Last week, news of Sam Sifton, the New York Times Restaurant Critic being promoted to the National Editor of the Gray Lady, shook the culinary world. Sifton, 45, served one of the shorter stints as restaurant critic at the Times but had gained a following toward the end of his tenure. He infused his articles with culture, history, erudition, and lots of humor. He also helped put Brooklyn on the culinary map, much to the chagrin of longtime Vogue critic Jeffrey Steingarten.
Sifton came to the Times as dining editor in 2001, a post he held for three years. Then he became Cultural editor until 2009 when he was chosen to succeed Frank Bruni as Restaurant Critic, a post he held for two years.
While being National Editor is a plum position and means that he is going up on the New York Times ladder, his foodie fans will be disappointed that he is moving on. Between his last weeks as restaurant critic and the beginning of his new post as national editor, Sifton found time to answer a couple of questions for the Jew and the Carrot.
Joan Nathan: For most people it would be a dream come true to eat out at NY’s top restaurants. But being a critic is a different story. Is it a relief to no longer have to eat out all the time?
Sam Sifton: I suppose that working as the cultural editor took a little time to get used to. Other than the brutality of the weekly deadline, I had my own schedule, but I missed being in an office. I guess the grass is always greener. Now I suppose I’ll miss the flexibility of my schedule as restaurant critic. I’ll miss a lot of the good restaurants but not the bad restaurants.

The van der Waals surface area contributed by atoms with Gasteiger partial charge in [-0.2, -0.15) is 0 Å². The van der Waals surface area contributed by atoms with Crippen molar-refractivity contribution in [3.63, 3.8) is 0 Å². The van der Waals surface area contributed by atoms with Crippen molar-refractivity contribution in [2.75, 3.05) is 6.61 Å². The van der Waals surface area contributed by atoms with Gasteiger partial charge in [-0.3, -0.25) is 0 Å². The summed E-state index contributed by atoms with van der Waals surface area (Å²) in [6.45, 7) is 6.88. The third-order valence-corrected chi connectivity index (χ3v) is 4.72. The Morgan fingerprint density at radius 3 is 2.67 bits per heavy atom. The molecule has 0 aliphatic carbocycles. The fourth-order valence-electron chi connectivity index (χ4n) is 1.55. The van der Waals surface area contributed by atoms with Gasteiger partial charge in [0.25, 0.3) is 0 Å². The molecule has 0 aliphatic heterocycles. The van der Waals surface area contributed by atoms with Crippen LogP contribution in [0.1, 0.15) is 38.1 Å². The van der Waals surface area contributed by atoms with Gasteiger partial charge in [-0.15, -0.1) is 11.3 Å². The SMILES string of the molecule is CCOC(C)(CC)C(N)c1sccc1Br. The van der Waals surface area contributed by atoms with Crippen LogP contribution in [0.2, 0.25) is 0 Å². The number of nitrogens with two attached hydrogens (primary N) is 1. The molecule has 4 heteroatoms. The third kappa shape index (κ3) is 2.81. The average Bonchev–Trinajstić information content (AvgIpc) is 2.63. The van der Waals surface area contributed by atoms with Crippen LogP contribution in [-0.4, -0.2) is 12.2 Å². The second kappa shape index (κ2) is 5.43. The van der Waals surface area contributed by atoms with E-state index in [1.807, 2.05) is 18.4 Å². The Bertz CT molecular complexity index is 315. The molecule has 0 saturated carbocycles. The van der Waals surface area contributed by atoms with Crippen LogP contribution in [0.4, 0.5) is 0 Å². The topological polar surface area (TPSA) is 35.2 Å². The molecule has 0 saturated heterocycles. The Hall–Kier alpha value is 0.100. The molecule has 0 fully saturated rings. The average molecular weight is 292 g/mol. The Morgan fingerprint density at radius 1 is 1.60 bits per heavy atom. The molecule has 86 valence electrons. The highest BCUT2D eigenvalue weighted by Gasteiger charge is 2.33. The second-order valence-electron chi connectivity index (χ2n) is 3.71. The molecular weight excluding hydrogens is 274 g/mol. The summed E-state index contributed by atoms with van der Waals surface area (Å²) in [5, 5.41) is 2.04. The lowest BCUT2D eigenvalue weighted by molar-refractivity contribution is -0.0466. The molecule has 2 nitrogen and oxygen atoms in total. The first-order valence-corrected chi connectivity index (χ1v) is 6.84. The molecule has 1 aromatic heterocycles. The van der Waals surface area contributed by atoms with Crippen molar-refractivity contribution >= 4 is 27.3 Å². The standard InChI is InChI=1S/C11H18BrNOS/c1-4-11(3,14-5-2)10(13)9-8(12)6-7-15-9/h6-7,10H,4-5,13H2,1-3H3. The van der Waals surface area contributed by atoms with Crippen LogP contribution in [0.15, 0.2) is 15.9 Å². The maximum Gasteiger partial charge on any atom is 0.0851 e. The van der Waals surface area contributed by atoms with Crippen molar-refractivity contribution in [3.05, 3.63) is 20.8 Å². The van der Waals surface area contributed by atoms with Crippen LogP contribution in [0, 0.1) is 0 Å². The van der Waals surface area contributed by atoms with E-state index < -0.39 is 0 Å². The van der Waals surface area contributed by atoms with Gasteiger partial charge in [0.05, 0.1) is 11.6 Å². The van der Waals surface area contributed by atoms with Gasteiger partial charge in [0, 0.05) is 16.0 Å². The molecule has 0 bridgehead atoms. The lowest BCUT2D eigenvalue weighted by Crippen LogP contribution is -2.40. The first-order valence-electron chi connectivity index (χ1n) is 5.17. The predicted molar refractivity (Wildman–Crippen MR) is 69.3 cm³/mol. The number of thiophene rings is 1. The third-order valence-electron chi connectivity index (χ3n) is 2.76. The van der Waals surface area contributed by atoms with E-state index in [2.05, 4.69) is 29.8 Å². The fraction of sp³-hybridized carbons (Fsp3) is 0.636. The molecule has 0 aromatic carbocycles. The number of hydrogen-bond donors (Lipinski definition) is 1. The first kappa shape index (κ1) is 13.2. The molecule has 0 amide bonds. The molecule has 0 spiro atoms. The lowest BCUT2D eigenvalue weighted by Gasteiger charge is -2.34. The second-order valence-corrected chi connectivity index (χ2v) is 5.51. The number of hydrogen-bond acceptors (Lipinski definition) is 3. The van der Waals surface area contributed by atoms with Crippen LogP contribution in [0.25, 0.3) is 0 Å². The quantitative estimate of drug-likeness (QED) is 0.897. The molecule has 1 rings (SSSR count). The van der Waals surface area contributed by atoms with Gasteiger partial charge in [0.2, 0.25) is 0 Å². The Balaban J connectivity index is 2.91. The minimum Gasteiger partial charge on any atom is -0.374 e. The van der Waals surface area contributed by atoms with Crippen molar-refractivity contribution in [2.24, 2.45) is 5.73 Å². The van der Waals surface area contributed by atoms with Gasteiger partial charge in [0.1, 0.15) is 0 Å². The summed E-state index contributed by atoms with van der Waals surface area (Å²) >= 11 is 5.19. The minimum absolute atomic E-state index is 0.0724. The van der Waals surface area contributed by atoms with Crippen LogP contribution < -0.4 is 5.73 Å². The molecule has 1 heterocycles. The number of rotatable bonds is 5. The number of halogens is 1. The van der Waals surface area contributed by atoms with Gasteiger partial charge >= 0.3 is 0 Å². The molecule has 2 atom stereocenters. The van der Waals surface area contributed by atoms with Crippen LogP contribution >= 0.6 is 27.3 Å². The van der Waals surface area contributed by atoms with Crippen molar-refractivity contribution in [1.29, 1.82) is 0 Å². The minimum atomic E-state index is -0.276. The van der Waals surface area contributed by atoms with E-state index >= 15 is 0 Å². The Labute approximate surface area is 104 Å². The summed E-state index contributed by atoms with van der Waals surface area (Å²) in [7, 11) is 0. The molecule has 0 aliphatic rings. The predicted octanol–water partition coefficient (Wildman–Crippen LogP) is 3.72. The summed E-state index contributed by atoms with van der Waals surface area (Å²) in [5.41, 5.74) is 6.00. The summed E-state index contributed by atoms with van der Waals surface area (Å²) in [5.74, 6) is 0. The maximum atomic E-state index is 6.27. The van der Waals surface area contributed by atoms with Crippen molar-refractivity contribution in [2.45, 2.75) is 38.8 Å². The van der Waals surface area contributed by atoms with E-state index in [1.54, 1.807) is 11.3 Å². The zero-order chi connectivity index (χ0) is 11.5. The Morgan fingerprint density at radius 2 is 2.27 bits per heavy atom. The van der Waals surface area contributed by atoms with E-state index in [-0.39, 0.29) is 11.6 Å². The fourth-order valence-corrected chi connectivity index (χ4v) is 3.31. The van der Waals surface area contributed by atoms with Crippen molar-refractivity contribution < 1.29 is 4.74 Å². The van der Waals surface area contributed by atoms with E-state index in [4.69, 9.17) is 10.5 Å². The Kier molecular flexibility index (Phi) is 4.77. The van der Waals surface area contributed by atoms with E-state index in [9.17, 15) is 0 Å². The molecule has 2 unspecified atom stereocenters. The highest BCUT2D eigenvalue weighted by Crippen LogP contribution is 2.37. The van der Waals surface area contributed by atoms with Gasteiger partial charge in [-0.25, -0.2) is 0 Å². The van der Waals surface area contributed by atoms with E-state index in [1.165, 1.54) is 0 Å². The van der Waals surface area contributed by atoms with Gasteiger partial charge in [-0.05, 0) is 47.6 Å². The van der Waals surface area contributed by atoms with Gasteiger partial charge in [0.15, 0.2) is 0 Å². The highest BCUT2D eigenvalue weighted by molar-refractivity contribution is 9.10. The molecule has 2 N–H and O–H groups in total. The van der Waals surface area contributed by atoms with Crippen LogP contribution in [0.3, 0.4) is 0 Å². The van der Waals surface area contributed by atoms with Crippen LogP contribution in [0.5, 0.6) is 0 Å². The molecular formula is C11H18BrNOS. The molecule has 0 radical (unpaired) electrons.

Showing your interest in food, what role will food play in your post as the national desk editor?
Food is going to be part of traveling around the country. The Times has Kim Severson in Atlanta who is terrific, Campbell Robertson in New Orleans, A. G. Sulzberger in Kansas City, and Adam Nagourney in LA is big food maniac. The paper will reflect all these people.
What is your favorite bagel place in NYC and why?
A. I think that asking about what bagel is your favorite is like haggling about what pizza place you like best. I loathe the bagels closest to my house in Brooklyn . I guess I would say Terrace Bagels. I wouldn’t go from Brooklyn to the Upper West Side for bagels!
What do you think of the new age delis that are popping up?
Wasn’t New York always filled with delis? We all mourned their passing and now we are excited about new ones, albeit in Canadian forms. Luckily Barney Greengrass and Russ & Daughters are still here.
Will you miss going out to dinner every night?
Of course I will miss going out to dinner but I am looking forward to being a regular somewhere where a waitress knows you again and again. I still have a few weeks of cleaning my plate so I won’t say more but I really look forward to being a regular.
On Sifton’s last day he tweeted his followers, “People of the Twitter: Thanks for your kind words today. Keep following. National desk is baking hot, fresh news every day. #andimnotdoneyet”
*Photo source: Courtesy of Eater.